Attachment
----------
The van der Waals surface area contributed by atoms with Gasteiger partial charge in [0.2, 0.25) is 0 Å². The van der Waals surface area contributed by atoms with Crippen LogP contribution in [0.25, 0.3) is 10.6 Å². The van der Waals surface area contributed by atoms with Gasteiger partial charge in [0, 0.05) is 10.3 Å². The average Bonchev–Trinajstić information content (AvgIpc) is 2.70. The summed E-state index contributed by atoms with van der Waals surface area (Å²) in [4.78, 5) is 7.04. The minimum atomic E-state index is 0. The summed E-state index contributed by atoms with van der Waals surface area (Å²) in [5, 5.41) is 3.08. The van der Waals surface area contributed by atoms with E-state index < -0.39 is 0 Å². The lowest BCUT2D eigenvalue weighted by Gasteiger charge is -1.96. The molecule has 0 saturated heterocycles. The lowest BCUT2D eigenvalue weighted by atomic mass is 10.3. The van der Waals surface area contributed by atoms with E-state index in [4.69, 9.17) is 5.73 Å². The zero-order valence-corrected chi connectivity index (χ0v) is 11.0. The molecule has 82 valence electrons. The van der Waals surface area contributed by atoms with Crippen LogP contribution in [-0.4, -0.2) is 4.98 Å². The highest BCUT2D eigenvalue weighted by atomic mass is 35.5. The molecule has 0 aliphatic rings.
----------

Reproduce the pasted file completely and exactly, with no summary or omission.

The van der Waals surface area contributed by atoms with Gasteiger partial charge in [0.2, 0.25) is 0 Å². The van der Waals surface area contributed by atoms with Crippen LogP contribution in [0.25, 0.3) is 10.6 Å². The van der Waals surface area contributed by atoms with Gasteiger partial charge in [0, 0.05) is 10.3 Å². The average Bonchev–Trinajstić information content (AvgIpc) is 2.70. The summed E-state index contributed by atoms with van der Waals surface area (Å²) in [4.78, 5) is 7.04. The minimum atomic E-state index is 0. The summed E-state index contributed by atoms with van der Waals surface area (Å²) in [5, 5.41) is 3.08. The van der Waals surface area contributed by atoms with E-state index < -0.39 is 0 Å². The lowest BCUT2D eigenvalue weighted by Gasteiger charge is -1.96. The molecule has 0 saturated heterocycles. The lowest BCUT2D eigenvalue weighted by atomic mass is 10.3. The van der Waals surface area contributed by atoms with E-state index in [4.69, 9.17) is 5.73 Å². The zero-order valence-corrected chi connectivity index (χ0v) is 11.0. The molecule has 82 valence electrons. The van der Waals surface area contributed by atoms with Crippen LogP contribution in [-0.4, -0.2) is 4.98 Å². The highest BCUT2D eigenvalue weighted by atomic mass is 35.5. The molecule has 0 aliphatic rings.